January 10 in Cardinals History


Trades and Transactions

  • In 1885 at a National League meeting, St. Louis is admitted, Cleveland’s registration is formally accepted, and Detroit has its request to remain in the NL granted, leaving only one opening for 1885. However, Cleveland will fail to complete formalities, leaving the league with 8 teams.
  • Cardinals signed Alan Benes as a free agent in 2004
  • Cardinals signed Juan Encarnacion as a free agent in 2006
  • Cardinals signed Mark Mulder as a free agent in 2007.
  • The Cardinals signed Rick Ankiel as a free agent in 2007.
  • The Cardinals signed Koyie Hill as a free agent in 2012.



  • Jack O’Neill 1873 – a catcher who played for the St. Louis Cardinals (1902–03), Chicago Cubs (1904–05) and Boston Beaneaters (1906). He batted and threw right-handed.His most productive season came in 1903, when he posted career-highs in batting average (.236), runs (23), hits (58), doubles (nine), runs batted in (21), stolen bases (11) and games played (75). In 303 games O’Neill was a .196 hitter with 20 stolen bases and 74 RBI. He also collected 185 hits with 24 doubles, five triples, and one home run in 945 at-bats.
  • George Pierce 1888 – a pitcher that  played all or part of six seasons in the majors, from 1912 to 1917, for the Chicago Cubs and St. Louis Cardinals.Last MLB appearance May 19, 1917, for the St. Louis Cardinals
    MLB statistics Win–loss record 36-27 Strikeouts 260 Earned run average 3.10
  • Milt Watson 1890 – was a pitcher who played from 1916 to 1919 with the St. Louis Cardinals and the Philadelphia Phillies. He batted and threw right-handed and finished with a 21-30 lifetime record. 
  • Cliff Chambers 1922 – On May 6, 1951, while with the Pirates, Chambers no-hit the Boston Braves 3–0 in the second game of a doubleheader at Braves Field. It was the first no-hitter by a Pirates pitcher in 44 years. A month later, on June 15, the Pirates traded Chambers and Wally Westlake to the Cardinals for Dick Cole, Joe Garagiola, Bill Howerton, Howie Pollet and Ted Wilks. Not until Edwin Jackson in 2010 would a pitcher be traded after hurling a no-hitter earlier in the season. Over his six MLB seasons, Chambers compiled a 48–53 career won–lost record with an earned run average of 4.29, with 37 complete games and seven shutouts in 113 starts. He allowed 924 hits and 361 bases on balls in 8971⁄3 innings pitched, with 374 strikeouts. He was an above-average hitter as a pitcher, posting a .235 batting average (69-for-294) with 24 runs, three home runs and 25 RBI.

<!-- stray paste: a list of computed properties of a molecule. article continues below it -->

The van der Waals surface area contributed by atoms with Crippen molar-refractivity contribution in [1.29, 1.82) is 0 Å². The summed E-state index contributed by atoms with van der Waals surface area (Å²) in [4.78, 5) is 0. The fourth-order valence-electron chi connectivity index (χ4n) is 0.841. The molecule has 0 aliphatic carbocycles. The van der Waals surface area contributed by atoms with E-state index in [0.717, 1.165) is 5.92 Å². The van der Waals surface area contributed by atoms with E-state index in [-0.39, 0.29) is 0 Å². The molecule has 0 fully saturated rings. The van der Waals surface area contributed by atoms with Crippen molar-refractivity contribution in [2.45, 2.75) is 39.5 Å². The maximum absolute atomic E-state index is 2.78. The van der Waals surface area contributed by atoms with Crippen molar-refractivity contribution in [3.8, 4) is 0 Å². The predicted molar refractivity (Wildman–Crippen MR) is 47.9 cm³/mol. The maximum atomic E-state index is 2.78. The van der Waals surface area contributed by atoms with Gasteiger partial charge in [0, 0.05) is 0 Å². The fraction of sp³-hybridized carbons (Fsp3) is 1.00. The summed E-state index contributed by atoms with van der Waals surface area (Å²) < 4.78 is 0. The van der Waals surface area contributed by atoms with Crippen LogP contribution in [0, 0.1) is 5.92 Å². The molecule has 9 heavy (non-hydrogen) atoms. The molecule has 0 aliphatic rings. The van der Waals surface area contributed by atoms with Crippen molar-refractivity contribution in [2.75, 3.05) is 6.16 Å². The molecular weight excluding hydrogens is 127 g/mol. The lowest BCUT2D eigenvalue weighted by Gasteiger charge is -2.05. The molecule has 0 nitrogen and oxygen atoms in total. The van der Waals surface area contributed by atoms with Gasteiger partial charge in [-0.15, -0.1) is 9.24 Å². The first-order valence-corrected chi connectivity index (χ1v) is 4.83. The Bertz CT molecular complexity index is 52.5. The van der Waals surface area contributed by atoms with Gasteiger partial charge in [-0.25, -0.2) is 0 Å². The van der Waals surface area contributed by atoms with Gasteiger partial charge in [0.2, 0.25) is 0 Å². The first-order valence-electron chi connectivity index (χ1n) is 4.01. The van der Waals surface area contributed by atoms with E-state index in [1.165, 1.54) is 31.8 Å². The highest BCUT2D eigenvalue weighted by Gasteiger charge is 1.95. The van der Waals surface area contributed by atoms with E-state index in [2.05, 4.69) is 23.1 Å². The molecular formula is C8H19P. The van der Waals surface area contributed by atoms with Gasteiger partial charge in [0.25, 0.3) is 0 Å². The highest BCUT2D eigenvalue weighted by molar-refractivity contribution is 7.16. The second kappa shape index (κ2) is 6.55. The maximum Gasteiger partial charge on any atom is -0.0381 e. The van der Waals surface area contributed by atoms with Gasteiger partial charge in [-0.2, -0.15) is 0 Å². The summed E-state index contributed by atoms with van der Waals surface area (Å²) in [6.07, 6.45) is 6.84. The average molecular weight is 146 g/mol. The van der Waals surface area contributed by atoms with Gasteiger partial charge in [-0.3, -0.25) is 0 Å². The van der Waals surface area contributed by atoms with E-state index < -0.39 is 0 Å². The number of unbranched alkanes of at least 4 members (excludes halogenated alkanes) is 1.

• Jim Campbell 1943 – Campbell was in his ninth professional campaign when he earned a place on the Cardinals’ 28-man, early-season roster in 1970. His first appearance, on April 11, came during the Redbirds’ fourth game of the National League season. The next day, Campbell registered his first big-league hit, a single off eventual Baseball Hall of Famer Tom Seaver in the seventh inning of a 6–4 loss to the New York Mets Two days later, on April 14, his ninth-inning pinch single off Howie Reed produced the tying run and Campbell’s only MLB RBI in a come-from-behind 6–5 triumph against the Montreal Expos at Busch Memorial Stadium Campbell then sat on the bench for a week before his next appearance, and was only able to collect one more hit his final ten at bats before returning to the minor leagues. With his three singles (and no bases on balls) in his 13 MLB plate appearances, Campbell posted a career batting average, on-base percentage and slugging percentage of .231. He slugged 127 home runs in 1,207 games as a minor leaguer.He was traded to the Boston Red Sox during the 1970 offseason for veteran infielder Ducky Schofield
  • Jim Lindeman 1962He was the St. Louis Cardinals’ first-round draft pick in the 1983 Major League Baseball Draft out of Bradley University. In 1986, he led the AAA Louisville Redbirds with 82 runs, 38 doubles, 20 home runs, and a league-leading 96 RBIs. He made his major league debut with the Cardinals in 1986, and played with them through the 1989 season. He saw the most playing time of his major league career in 1987, setting career highs in games played (75), at bats (207), hits (43), home runs (8) and RBI (28). Filling in for the injured Jack Clark, he batted .308 with a home run in the NLCS against the Giants and hit .333 in the World Series against the Twins.
  • Adam Kennedy 1976Kennedy was drafted in the first round (20th overall) by the St. Louis Cardinals in the 1997 MLB draft. In 1999 with the Memphis Redbirds he hit .327 with 10 home runs and 63 RBI. He was selected as a Pacific Coast League All-Star, and a Baseball America first-team Minor League All-Star. He made his MLB debut on August 21, 1999, for the Cardinals against the New York Mets at second base. He was hitless in four at-bats in that game. His first MLB hit was a three RBI double to left field on August 22 off of Orel Hershiser of the Mets. His first MLB home run came on August 31 against Brian Meadows of the Florida Marlins. He appeared in 33 games for the Cardinals in 1999 hitting .255 with 1 home run and 16 RBIs.
  • Alberto Rosario 1987 -. The St. Louis Cardinals promoted Rosario to the major leagues on July 6, 2016. He played 11 seasons in Minor League Baseball before making his major league debut July 9, 2016, against the Milwaukee Brewers. He singled and batted in a run in his first MLB at-bat in an 8−1 win. He elected free agency on November 6, 2017.



  • Ben Hunt (1927)
  • Tink Riviere (1965)